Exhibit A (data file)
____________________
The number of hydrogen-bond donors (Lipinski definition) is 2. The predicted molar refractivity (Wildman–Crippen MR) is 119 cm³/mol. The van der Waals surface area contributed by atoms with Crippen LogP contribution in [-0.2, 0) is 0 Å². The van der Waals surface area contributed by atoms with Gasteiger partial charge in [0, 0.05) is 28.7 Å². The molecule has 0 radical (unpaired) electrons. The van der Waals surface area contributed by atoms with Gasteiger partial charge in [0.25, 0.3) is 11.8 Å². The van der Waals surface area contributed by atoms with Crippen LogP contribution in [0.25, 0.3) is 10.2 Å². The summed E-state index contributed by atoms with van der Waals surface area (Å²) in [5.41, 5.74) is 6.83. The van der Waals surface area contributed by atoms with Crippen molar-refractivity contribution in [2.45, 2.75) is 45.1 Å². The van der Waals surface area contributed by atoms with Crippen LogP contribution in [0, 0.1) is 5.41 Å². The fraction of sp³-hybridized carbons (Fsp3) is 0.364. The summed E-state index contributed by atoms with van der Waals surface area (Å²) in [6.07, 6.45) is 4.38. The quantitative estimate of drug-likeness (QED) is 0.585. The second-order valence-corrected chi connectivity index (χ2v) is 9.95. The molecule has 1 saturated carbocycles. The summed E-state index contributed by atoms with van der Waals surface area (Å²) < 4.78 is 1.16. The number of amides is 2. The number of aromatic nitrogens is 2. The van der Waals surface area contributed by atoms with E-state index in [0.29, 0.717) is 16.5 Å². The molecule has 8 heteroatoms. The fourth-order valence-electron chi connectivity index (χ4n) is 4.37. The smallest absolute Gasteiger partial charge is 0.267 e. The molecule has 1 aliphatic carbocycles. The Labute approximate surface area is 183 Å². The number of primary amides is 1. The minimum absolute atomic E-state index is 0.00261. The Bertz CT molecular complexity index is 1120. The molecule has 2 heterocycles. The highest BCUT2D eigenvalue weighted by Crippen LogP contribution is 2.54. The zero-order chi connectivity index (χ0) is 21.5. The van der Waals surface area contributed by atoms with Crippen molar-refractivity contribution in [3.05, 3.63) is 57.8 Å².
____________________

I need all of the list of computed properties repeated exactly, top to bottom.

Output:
The number of hydrogen-bond donors (Lipinski definition) is 2. The predicted molar refractivity (Wildman–Crippen MR) is 119 cm³/mol. The van der Waals surface area contributed by atoms with Crippen LogP contribution in [-0.2, 0) is 0 Å². The van der Waals surface area contributed by atoms with Gasteiger partial charge in [0, 0.05) is 28.7 Å². The molecule has 0 radical (unpaired) electrons. The van der Waals surface area contributed by atoms with Gasteiger partial charge in [0.25, 0.3) is 11.8 Å². The van der Waals surface area contributed by atoms with Crippen LogP contribution in [0.25, 0.3) is 10.2 Å². The summed E-state index contributed by atoms with van der Waals surface area (Å²) in [5.41, 5.74) is 6.83. The van der Waals surface area contributed by atoms with Crippen molar-refractivity contribution in [2.45, 2.75) is 45.1 Å². The van der Waals surface area contributed by atoms with Crippen LogP contribution in [0, 0.1) is 5.41 Å². The fraction of sp³-hybridized carbons (Fsp3) is 0.364. The summed E-state index contributed by atoms with van der Waals surface area (Å²) in [6.07, 6.45) is 4.38. The quantitative estimate of drug-likeness (QED) is 0.585. The second-order valence-corrected chi connectivity index (χ2v) is 9.95. The molecule has 1 saturated carbocycles. The summed E-state index contributed by atoms with van der Waals surface area (Å²) < 4.78 is 1.16. The number of amides is 2. The number of aromatic nitrogens is 2. The van der Waals surface area contributed by atoms with E-state index in [0.29, 0.717) is 16.5 Å². The molecule has 8 heteroatoms. The fourth-order valence-electron chi connectivity index (χ4n) is 4.37. The smallest absolute Gasteiger partial charge is 0.267 e. The molecule has 1 aliphatic carbocycles. The Labute approximate surface area is 183 Å². The number of primary amides is 1. The minimum absolute atomic E-state index is 0.00261. The Bertz CT molecular complexity index is 1120. The molecule has 2 heterocycles. The highest BCUT2D eigenvalue weighted by Crippen LogP contribution is 2.54. The zero-order chi connectivity index (χ0) is 21.5. The van der Waals surface area contributed by atoms with Crippen molar-refractivity contribution in [3.05, 3.63) is 57.8 Å².